Why I Have a Speech Pathologist on My Medical Team
Many people with Parkinson's (PWP) develop a speech and voice disorder. As a Certified Speech-Language Pathologist (SLP), I have treated many Parkinson’s patients. Speech pathologists treat speech, voice, and dysphagia (swallowing) disorders. They can also assist with cognitive changes.1
I encourage people with Parkinson's to make an appointment with an SLP for an evaluation and treatment. It is beneficial to do so even before the onset of speech difficulties occurs.
I advise my patients to start voice therapy as early as possible, even if they are not exhibiting symptoms. Although I am an SLP, I chose to work with another speech pathologist to do my voice therapy.
Parkinson's speech problems are characterized as being dysarthric. Dysarthria is caused by muscular weakness necessary for speech. Speech appears slurred or unintelligible to the listener.1
Parkinson’s speech problems may also include slow speech, rapid rushes of speech, decreased vocal loudness, monotone voice, and imprecise articulation. These can all impede intelligibility.1
PWP may experience difficulty using the tongue, lips, and muscles for forming sounds and swallowing. Furthermore, if the facial muscles are affected, if can lead to a mask-like look. This can make it more difficult for a listener to read facial expressions.1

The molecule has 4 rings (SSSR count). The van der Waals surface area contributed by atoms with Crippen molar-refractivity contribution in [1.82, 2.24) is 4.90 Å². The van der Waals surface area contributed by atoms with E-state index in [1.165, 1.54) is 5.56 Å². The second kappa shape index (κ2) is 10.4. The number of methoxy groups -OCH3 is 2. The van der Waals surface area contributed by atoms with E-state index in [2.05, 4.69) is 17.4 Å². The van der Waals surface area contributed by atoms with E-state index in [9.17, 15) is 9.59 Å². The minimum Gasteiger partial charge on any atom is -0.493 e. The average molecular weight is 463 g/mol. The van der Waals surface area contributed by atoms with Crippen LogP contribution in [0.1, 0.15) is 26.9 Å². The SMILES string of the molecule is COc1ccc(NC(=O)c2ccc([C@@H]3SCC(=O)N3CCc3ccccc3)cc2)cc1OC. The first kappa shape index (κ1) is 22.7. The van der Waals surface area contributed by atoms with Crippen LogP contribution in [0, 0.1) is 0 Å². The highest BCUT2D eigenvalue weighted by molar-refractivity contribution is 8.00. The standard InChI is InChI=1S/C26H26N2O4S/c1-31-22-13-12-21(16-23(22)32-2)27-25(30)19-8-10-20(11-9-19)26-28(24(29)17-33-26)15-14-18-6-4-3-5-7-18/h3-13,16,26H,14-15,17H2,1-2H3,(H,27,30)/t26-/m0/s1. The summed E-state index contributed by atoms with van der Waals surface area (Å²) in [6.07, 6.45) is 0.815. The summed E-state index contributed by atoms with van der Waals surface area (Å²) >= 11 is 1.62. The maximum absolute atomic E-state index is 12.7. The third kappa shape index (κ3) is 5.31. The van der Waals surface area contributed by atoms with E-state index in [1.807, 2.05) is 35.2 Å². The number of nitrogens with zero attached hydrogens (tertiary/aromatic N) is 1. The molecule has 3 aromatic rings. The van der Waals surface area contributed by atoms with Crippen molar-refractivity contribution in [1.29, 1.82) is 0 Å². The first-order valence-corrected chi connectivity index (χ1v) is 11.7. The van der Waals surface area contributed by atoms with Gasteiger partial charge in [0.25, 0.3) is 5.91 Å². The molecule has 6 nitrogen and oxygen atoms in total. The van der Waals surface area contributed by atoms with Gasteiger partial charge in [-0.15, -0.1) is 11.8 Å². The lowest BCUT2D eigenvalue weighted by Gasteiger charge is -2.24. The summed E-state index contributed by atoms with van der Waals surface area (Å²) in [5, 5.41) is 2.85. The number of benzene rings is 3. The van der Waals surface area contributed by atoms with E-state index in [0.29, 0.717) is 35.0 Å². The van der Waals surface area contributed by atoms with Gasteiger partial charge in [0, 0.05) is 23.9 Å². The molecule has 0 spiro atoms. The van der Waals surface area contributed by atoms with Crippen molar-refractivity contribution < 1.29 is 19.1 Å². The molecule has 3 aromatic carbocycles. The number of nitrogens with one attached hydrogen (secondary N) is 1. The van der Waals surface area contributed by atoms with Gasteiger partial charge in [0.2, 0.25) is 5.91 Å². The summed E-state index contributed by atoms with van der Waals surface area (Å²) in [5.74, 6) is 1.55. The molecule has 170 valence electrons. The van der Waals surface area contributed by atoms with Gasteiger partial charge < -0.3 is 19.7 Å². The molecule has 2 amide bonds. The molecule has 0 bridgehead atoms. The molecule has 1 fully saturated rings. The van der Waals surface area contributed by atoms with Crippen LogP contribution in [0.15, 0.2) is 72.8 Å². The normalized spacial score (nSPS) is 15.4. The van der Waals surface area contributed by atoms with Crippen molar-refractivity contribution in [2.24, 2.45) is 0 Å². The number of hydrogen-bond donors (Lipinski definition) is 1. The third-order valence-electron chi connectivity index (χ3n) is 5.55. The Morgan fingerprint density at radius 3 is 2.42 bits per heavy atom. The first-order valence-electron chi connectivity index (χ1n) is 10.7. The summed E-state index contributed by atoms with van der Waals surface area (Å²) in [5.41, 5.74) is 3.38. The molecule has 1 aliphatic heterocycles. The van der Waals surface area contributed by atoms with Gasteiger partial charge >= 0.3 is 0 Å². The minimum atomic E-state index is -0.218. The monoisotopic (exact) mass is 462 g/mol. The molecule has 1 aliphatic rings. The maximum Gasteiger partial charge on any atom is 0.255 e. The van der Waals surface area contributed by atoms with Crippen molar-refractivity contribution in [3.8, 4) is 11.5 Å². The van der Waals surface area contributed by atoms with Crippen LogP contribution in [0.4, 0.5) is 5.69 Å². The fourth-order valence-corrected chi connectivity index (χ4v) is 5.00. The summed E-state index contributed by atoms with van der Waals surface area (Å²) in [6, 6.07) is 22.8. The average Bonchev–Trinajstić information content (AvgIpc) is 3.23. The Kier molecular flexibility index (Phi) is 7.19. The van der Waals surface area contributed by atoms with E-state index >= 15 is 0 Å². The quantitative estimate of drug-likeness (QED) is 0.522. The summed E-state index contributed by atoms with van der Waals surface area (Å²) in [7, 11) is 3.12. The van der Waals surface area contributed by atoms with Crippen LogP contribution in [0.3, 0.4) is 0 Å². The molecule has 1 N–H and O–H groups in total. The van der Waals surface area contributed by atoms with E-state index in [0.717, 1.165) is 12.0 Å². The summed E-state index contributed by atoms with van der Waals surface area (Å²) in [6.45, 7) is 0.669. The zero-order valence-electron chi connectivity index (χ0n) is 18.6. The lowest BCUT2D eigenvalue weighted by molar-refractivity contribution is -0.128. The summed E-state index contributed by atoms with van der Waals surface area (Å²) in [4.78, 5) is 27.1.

What can a speech pathologist do?
Speech pathologists help people with Parkinson's speak clearly, loudly, and with intent. They help in displaying emotion with facial cues through specific exercises. Furthermore, SLPs increase word-finding abilities, can help manage cognitive functioning, comprehension issues, memory, and following directions.
Speech pathologists provide oral motor exercises to assist with speech, voice, and swallowing abilities. Speech therapy includes respiration (breath support) which controls the power necessary for speech loudness. Most PWP think that they are speaking loud enough. Their internal self-regulating mechanisms are impaired.
Therapists can help with resonance - how the air is shaped by the oral and nasal cavities. They can also help with prosody - the rhythm, melody, and intonation of speech.
SLPs may also assist with safe swallowing techniques to prevent aspiration, when food or liquid goes "down the wrong pipe." This can lead to aspiration pneumonia, which is the number 1 cause of death in Parkinson's.2
In my opinion, some of the best programs that SLPs use in Parkinson’s speech and voice therapy are The Parkinson Voice Project and the Lee Silverman Voice Treatment (LSVT).
The Parkinson Voice Project teaches people with Parkinson's to increase loudness and to speak with intent. The LSVT-LOUD training program teaches PWP to "think loud" and to "speak loud." This program improves and/or maintains loudness and speech clarity.
To preview these programs, follow them on YouTube. Ideally, working with an SLP is more advantageous than trying to do it on your own online.
Finding an SLP
You can find a speech pathologist who specializes in Parkinson's disease by contacting the American Speech-Language-Hearing Association (ASHA). They can recommend an SLP who treats PWP in your area.
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